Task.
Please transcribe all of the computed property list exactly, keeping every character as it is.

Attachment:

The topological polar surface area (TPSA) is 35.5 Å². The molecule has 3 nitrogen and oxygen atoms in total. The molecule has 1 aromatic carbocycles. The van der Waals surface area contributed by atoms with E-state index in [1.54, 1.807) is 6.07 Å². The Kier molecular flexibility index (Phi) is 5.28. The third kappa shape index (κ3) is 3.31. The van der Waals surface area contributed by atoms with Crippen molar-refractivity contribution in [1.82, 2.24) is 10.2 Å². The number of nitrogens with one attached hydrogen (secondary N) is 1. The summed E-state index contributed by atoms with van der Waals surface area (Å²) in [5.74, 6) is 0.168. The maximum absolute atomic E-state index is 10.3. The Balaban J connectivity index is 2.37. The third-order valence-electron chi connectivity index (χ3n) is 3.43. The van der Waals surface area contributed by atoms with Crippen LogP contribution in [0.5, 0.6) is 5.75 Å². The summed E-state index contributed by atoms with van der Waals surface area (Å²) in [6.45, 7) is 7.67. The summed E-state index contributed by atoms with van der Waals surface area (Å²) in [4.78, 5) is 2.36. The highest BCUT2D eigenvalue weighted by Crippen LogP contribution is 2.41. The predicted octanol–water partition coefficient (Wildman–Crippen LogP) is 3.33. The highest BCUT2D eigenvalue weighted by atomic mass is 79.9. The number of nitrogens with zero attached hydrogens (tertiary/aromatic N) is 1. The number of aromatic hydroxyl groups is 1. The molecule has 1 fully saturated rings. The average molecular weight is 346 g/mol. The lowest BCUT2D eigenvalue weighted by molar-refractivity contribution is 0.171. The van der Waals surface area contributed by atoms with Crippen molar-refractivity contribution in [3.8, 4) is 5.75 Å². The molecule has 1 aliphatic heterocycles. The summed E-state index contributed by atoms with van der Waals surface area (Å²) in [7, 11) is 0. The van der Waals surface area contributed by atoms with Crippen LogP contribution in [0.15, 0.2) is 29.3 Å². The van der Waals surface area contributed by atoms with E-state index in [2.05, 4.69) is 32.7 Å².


The topological polar surface area (TPSA) is 35.5 Å². The molecule has 3 nitrogen and oxygen atoms in total. The molecule has 1 aromatic carbocycles. The van der Waals surface area contributed by atoms with E-state index in [1.54, 1.807) is 6.07 Å². The Kier molecular flexibility index (Phi) is 5.28. The third kappa shape index (κ3) is 3.31. The van der Waals surface area contributed by atoms with Crippen molar-refractivity contribution in [1.82, 2.24) is 10.2 Å². The number of nitrogens with one attached hydrogen (secondary N) is 1. The summed E-state index contributed by atoms with van der Waals surface area (Å²) in [5.74, 6) is 0.168. The maximum absolute atomic E-state index is 10.3. The Balaban J connectivity index is 2.37. The third-order valence-electron chi connectivity index (χ3n) is 3.43. The van der Waals surface area contributed by atoms with Crippen LogP contribution in [0.5, 0.6) is 5.75 Å². The summed E-state index contributed by atoms with van der Waals surface area (Å²) in [6.45, 7) is 7.67. The summed E-state index contributed by atoms with van der Waals surface area (Å²) in [4.78, 5) is 2.36. The highest BCUT2D eigenvalue weighted by Crippen LogP contribution is 2.41. The predicted octanol–water partition coefficient (Wildman–Crippen LogP) is 3.33. The highest BCUT2D eigenvalue weighted by atomic mass is 79.9. The number of nitrogens with zero attached hydrogens (tertiary/aromatic N) is 1. The number of aromatic hydroxyl groups is 1. The molecule has 1 fully saturated rings. The average molecular weight is 346 g/mol. The lowest BCUT2D eigenvalue weighted by molar-refractivity contribution is 0.171. The van der Waals surface area contributed by atoms with Crippen molar-refractivity contribution in [3.8, 4) is 5.75 Å². The molecule has 1 aliphatic heterocycles. The summed E-state index contributed by atoms with van der Waals surface area (Å²) in [7, 11) is 0. The van der Waals surface area contributed by atoms with Crippen LogP contribution in [0.15, 0.2) is 29.3 Å². The van der Waals surface area contributed by atoms with E-state index in [2.05, 4.69) is 32.7 Å².